I don’t know many people who have gotten very far into adult life without having experienced deep pain at the hands of another person. The betrayal of a spouse or close friend. Unfair treatment on a job or in an educational setting. The loss of a loved one in a drunken driving accident. Having had something of value stolen. We can all fill in the blank. We are keenly aware of our own pain. Happily, as Christians, we just forgive and move on, right? Well, um…
Forgiveness. It’s something we’re happy to be given, but at times find it challenging to offer. Yes, we know that Jesus told us to forgive—over and over again if necessary. He even said that if we do not forgive others, our Heavenly Father will not forgive us. Paul tells us more than once that we ought to forgive others, as we ourselves have been forgiven by the Lord. We know that Jesus himself suffered and died a death he didn’t deserve so that we can be forgiven.
Why is it, then, that when we say, even believe, we’ve forgiven another person that the mention of their name, or running into them in a social setting, causes a knot in our gut? Why is it that we are so quick to recount the wrongs that were done to us and take every opportunity to make sure others know about it too? If we’re honest, for most of us, forgiveness is hard.
One of the reasons I think we struggle with it is because we take it too lightly. Forgiveness is a word that’s tossed around in Christian settings as though it’s a foregone conclusion, without really considering that forgiveness costs. It cost Christ his life, so why would we think that it should cost us nothing? Forgiveness means that what was lost will never be restored. It means taking another person’s debt to us and writing “paid in full” across the bill. It may well mean never hearing the “I’m sorry” our hearts long for.
Another reason we struggle with forgiveness is that we don’t fully understand the depth of what we have been forgiven. This hits home for me personally because I came to Christ as a young child, and I don’t think I ever fully grasped the ugliness of my own heart until I had to wrestle through forgiving someone who had deeply hurt me. As I was reading through Luke 7, I came to the story of the woman who was washing Jesus’ feet with her tears and wiping them with her hair. Jesus says that her many sins were forgiven, for she loved much, and then he says, “But he who has been forgiven little, loves little.” In that moment, perhaps for the first time, I felt the weight of my own sin. I also recognized that my lack of love for Christ was rooted in the fact that deep in my heart, I had seen myself as someone who had been “forgiven little.” Today, it pains my heart that I would even think that!
Still, in real life, when the actions of someone else have left our hearts wounded and bleeding, how do we forgive? Though I certainly wouldn’t claim to have all the answers or to be above the struggle, here are some thoughts to consider:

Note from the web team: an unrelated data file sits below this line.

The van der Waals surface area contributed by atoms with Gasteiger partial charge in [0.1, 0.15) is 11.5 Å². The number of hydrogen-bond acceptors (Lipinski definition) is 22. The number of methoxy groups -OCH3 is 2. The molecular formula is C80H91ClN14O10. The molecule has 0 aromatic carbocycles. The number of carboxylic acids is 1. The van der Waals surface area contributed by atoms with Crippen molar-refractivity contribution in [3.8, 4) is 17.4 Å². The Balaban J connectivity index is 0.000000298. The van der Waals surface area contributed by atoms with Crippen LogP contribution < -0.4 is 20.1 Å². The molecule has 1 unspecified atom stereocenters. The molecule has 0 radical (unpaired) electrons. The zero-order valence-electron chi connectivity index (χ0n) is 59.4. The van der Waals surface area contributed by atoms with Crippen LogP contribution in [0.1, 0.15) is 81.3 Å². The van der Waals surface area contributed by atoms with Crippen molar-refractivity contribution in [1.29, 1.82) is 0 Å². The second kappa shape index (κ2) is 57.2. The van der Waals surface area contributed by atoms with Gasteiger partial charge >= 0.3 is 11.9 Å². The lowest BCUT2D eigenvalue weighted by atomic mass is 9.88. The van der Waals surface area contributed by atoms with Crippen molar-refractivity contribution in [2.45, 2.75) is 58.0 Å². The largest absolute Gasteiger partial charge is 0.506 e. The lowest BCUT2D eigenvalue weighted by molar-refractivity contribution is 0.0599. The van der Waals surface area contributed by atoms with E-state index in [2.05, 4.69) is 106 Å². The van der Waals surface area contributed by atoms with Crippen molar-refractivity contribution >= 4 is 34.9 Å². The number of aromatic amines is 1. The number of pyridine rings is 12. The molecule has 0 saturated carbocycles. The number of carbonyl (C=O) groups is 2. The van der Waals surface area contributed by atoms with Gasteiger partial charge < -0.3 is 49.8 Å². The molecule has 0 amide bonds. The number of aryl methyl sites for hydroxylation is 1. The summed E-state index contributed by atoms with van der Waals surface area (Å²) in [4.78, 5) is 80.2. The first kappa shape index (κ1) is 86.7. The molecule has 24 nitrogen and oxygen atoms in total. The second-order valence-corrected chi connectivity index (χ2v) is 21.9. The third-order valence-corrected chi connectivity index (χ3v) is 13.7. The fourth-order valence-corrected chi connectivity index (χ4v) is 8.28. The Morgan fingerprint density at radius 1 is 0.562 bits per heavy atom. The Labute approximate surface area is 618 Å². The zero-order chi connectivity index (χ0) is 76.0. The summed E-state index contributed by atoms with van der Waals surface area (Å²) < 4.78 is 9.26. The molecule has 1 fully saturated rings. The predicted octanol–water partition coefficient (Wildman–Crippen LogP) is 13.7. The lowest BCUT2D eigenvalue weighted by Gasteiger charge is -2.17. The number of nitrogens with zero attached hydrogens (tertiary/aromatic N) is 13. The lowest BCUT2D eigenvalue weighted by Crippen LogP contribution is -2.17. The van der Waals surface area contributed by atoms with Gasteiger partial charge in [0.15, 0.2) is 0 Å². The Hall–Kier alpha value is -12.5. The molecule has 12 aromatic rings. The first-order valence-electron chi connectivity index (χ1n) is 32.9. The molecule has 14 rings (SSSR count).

- Pray that the Lord will reveal your own heart. Psalm 130:3 says, “Lord, if you should count our iniquities, O Lord, who could stand?” The beginning of forgiving others is a deep knowing of what we’ve been forgiven. Experiencing the love of God poured into our own hearts, and responding to him in love, will overflow in love to the one who has hurt us.
- Pray that the Lord will show you his heart for the other person. Jesus said, “Love your enemies and pray for those who persecute you” and what follows is, “so that you may be sons of your Father who is in heaven” (Matthew 5: 44-45). When we see the person who hurt us through the Lord’s eyes, we see someone who is as needy of forgiveness as we are.
- Read through the Psalms, such as Psalm 73. The point of this is not to console yourself with the thought that God will punish the person who wronged you. The point is to remind your heart that God knows the wrong that has been done, and he will deal with it. You can rest in that.
- Remember that the wrong that was done is first and foremost against God, not you. In Psalm 51, after David had sinned with Bathsheba and had Uriah killed, he said, “Against you [God] and you only have I sinned.”
- Lastly, perhaps the advice I was given will be of help. A wise person said to me, “Gretchen, every time the pain hits, every time the anger comes, get down on your knees and ask God to give you a heart of forgiveness—and keep doing it until the sting is gone.” The last part was very important: until the sting is gone.
When we have truly forgiven, no longer does the mere mention of that person’s name make us feel like we’ve been kicked in the gut. No longer do we feel the need to recount the wrongs that were done. No longer do we wait for the “I’m sorry” that isn’t going to come. Instead, we can be a reflection of the Lord to that person by casting their wrongs against us as far away as the east is from the west. We can be those who love much because we’ve been forgiven much.